Largest-Ever Rocket, With Secret Payload, Launched On West Coast

No info on satellite released

VANDENBERG AIR FORCE BASE (CBSLosAngeles/AP) — The largest rocket ever launched from the West Coast blasted off Thursday with a classified defense satellite on board.

The 235-foot-tall, 53-foot wide — about 1 and 1/2 times the size of the Statue of Liberty — Delta IV Heavy Launch Vehicle lifted off at 1:10 p.m. carrying a payload for the National Reconnaissance Office.

The booster rose into the sky over California’s central coast and arced over the Pacific Ocean, a spectacle visible over a wide area.

rocket crowd Largest Ever Rocket, With Secret Payload, Launched On West Coast

A crowd gathers outside Vandenberg Air Force Base to watch Thursday's launch of a Delta IV Heavy Launch Vehicle. (credit: Matt Hartman/Shorealone Films)

Initial reports from launch control indicated the flight was going well.

“It’s pretty amazing, you hear the ground move, it’s pretty fun to see,” said Steve Mercieca of Torrance. “And then to see the rockets go up, it’s cool to see up close with your own eyes as opposed to on TV.”

The launch was pushed back two minutes to avoid an object in space that could have been in the path of the rocket, said Michael J. Rein, spokesman for United Launch Alliance, the joint venture of rocket builders Lockheed Martin Corp. and Boeing Co.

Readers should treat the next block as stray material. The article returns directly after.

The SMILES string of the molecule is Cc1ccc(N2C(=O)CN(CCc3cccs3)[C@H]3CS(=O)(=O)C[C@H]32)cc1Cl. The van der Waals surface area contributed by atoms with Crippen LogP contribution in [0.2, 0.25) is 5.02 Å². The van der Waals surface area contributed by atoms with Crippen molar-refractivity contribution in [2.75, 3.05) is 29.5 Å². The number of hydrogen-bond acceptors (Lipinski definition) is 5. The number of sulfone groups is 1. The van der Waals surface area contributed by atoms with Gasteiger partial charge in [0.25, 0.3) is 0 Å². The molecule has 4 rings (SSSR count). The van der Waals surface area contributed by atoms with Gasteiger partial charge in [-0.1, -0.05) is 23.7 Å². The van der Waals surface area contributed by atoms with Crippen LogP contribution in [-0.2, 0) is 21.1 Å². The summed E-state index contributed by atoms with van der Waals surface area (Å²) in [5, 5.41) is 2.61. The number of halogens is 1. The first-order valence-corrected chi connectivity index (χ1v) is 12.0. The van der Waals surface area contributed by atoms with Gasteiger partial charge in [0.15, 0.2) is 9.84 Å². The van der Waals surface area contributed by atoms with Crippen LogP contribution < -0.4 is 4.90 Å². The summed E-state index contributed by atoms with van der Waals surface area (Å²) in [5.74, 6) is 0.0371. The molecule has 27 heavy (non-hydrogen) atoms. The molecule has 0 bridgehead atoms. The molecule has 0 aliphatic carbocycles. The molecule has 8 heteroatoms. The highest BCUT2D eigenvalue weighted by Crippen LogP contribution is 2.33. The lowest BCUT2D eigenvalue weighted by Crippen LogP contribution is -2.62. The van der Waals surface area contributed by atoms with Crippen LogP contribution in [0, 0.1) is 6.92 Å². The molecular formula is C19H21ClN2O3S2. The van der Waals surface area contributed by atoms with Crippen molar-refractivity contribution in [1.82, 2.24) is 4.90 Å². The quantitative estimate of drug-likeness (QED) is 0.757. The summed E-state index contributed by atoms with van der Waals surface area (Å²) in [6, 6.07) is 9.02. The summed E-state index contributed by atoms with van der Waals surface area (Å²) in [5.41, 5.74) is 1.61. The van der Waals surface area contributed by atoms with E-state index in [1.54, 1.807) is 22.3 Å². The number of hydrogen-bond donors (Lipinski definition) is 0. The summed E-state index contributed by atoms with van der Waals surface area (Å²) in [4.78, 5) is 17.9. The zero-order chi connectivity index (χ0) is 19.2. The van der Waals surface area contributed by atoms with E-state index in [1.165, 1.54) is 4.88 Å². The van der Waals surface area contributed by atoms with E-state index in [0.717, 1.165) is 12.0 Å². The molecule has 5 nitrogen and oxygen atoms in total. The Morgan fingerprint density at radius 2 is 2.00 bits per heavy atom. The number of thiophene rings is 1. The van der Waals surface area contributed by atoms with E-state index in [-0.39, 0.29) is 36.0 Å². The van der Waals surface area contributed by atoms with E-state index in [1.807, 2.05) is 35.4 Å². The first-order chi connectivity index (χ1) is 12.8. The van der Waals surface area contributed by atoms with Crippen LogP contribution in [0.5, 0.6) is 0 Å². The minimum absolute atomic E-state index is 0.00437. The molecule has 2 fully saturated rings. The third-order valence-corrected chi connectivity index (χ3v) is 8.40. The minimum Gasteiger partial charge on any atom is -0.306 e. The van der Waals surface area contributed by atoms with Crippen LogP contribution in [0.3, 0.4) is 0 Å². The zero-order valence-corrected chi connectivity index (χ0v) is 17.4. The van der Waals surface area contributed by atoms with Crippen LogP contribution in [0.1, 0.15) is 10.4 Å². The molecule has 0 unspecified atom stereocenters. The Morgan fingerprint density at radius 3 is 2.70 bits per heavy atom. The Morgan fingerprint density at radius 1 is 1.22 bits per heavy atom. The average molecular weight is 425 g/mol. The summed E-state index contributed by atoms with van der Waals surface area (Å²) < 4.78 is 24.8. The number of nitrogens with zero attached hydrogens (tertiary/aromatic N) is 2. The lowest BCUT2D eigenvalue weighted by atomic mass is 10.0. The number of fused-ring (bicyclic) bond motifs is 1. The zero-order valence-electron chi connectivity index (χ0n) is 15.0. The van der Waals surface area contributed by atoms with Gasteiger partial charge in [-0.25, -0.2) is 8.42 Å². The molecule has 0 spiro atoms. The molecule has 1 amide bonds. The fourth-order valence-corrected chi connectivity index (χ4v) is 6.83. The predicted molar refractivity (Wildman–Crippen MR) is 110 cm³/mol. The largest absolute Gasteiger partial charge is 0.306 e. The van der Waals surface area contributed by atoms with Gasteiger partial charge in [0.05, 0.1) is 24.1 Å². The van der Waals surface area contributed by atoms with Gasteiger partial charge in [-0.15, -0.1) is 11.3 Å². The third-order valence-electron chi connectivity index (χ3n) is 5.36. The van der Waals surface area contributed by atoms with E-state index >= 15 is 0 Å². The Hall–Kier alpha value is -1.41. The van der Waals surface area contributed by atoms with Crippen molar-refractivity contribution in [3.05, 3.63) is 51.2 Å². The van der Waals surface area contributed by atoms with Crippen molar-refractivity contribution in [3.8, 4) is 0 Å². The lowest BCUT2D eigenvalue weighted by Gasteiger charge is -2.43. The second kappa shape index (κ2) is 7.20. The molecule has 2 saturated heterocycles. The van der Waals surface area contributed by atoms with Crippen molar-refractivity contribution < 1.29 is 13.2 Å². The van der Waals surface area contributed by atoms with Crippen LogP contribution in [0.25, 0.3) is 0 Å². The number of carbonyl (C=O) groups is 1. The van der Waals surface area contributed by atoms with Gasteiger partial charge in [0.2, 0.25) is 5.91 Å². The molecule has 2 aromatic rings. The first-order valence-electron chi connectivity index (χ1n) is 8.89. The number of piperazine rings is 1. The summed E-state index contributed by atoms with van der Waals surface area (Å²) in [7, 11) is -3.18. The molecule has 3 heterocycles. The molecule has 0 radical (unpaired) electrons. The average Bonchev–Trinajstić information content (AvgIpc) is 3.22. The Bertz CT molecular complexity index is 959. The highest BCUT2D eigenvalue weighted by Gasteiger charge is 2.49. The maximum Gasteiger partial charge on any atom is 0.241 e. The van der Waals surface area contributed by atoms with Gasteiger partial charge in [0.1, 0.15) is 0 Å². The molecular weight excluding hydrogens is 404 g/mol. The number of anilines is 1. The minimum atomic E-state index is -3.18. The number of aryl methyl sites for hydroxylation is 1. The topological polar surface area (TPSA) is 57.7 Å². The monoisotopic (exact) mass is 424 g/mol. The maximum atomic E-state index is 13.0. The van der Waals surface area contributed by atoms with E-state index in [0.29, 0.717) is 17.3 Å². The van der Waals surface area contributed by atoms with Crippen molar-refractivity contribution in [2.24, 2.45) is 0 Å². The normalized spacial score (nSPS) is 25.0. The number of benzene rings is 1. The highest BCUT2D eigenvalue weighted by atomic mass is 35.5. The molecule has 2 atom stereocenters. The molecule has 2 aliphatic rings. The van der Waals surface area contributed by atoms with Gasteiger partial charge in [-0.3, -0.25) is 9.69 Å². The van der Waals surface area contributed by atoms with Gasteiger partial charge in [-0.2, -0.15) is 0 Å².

“You know they’re all unique, every launch is different. This one had its own characteristics. The contrail backlit against the sun, that was priceless, you’re not gonna see that again,” said Chris Chavez of the United Launch Alliance.

No payload details were released. The NRO operates satellites that provide information to the Central Intelligence Agency and Department of Defense.

This was the fifth launch of a Delta IV but the first from the West Coast. The other four launches were at Cape Canaveral, Fla.

Capable of generating nearly 2 million pounds of thrust, the liquid-fuel rocket has a central core booster and two strap-on boosters that make the assembly 50 feet wide. An upper second stage takes over when the first stage is exhausted.

Preparing for the launch took three years and $100 million in infrastructure upgrades at Vandenberg, 130 miles northwest of Los Angeles.

The launch director, Lt. Col. Brady Hauboldt, said in a statement before the liftoff that the launch would mark a milestone by restoring heavy lift capability in the nation’s western range.

The last heavy lift Titan IV-B was launched at Vandenberg in 2005.

In its past, the launch complex was once configured for West Coast space shuttle launches, which were canceled after the 1986 Challenger disaster, and the Air Force’s Manned Orbiting Laboratory program, which was canceled in 1969. It was last used in 2006.

(© Copyright 2010 The Associated Press. All Rights Reserved. This material may not be published, broadcast, rewritten or redistributed.)


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